The hard work of acting, she said, is to be relatable and vulnerable, to create a sense of reality.

STONE: I think there is comfort in playing characters. Because one of the hardest things you can do as an actor is be vulnerable. I think one of the hardest things you can do in life is be vulnerable because you’ve got no armor, you’ve got nothing to hide behind, you’ve got nothing to protect you, and that’s what I love about playing characters that don’t have a limp or don’t have an accent or crazy costumes or things like that is because you don’t, that’s where the real work comes in, and that’s where the real talent shows through, because you don’t have anything to hide behind.

Those are the actors I respect the most, and the ones that can go back and forth from doing the character work — yes, they can be super over-the-top, and they can play these over-the-top characters that have elaborate costumes and have accents and you know, intricacies when it comes to physicality, but they can also just play a regular person that something maybe extraordinary happens to but they respond to it like the girl or boy next girl would respond to it as. I think natural vulnerability is the biggest challenge, as an actor.

That’s true for her role in Santa Girl, she said.

STONE: In some aspects, for sure. It’s definitely heightened in some circumstances, because obviously I’m playing like Santa Claus’s daughter and there are certain things where they are super over the top, but the thing is, my job is to bring reality to everything, so I wouldn’t be doing my job if I didn’t somehow relate it to something that I’ve experienced and so that it becomes more realistic. Because here’s the thing. I read the script and it’s heightened and it’s extraordinary, right, and I have to find a way to make it relatable to someone that hasn’t experienced something that’s so extraordinary and so over the top. You can look at things like Lord of the Rings, right, where you get these amazing actors, like Ian McKellan can bring a character like Gandalf and make him so relatable even though he’s magnificent.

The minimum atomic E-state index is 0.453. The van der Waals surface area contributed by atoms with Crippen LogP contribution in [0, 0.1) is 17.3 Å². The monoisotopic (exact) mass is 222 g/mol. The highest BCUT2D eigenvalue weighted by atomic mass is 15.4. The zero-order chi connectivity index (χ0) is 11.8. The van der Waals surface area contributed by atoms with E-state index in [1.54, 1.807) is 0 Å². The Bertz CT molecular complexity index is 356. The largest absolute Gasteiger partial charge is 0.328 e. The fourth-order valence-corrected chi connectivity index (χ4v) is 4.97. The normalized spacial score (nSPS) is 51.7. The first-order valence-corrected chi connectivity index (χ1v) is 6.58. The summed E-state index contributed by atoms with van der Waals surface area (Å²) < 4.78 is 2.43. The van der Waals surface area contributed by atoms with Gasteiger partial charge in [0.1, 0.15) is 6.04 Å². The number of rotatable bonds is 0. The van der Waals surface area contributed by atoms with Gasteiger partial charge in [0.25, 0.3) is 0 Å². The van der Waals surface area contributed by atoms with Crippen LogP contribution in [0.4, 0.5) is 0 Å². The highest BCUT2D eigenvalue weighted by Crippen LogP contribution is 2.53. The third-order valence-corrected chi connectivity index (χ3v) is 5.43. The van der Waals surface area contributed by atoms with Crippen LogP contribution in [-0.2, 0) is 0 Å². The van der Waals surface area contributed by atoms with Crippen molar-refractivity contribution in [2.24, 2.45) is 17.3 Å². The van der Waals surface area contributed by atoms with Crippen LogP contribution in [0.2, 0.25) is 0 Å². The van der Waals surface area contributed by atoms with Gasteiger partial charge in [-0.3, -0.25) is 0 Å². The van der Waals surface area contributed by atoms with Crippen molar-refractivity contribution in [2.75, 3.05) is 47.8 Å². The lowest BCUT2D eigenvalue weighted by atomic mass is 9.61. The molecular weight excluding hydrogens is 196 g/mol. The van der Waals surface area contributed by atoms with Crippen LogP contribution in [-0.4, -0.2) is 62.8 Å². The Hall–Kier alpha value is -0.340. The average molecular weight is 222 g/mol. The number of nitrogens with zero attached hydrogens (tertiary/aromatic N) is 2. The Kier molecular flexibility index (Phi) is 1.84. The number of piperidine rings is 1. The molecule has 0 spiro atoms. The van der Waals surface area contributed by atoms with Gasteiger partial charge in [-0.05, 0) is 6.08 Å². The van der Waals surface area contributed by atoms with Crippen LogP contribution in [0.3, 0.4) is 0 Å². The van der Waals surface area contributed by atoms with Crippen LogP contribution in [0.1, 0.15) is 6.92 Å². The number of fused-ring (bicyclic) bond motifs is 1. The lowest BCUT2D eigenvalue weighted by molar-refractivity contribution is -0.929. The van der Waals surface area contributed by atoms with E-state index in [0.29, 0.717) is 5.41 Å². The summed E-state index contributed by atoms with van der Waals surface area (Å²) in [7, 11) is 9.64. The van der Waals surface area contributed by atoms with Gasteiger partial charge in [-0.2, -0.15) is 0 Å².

Stone is 24 years old, and started acting when she was six. It wasn’t that long ago that she was in college. Her major?

STONE: It’s very random, I understand. I took a break from acting for four years and I started majoring in psychology and then I switched to nursing. A little out of left field.

CLYMER KURTZ: So you could go be a nurse.

STONE: I could go be a nurse, yeah. I have a few classes left. It’s something that I like having the option because this business can be very much in a bubble, and I like the fact that I have the option to go be in the real world and not have to talk about auditions and have that be the only conversation because it’s so not real life, you know, and I love having the option of being able to go and talk to people about being a person.

I’m an actor because I love the human condition, and I love what people can survive, and what people can go through, and how people are different but I don’t like the business aspect of the entertainment industry, that drives me crazy. The art form, I love. The business I just, it’s not my thing. I think a lot of artists in my business are like that.

The nursing is my escape from it, plus I’m a big science nerd, so it satisfies that other side of my brain.

Santa Girl is set for release Christmas, 2018.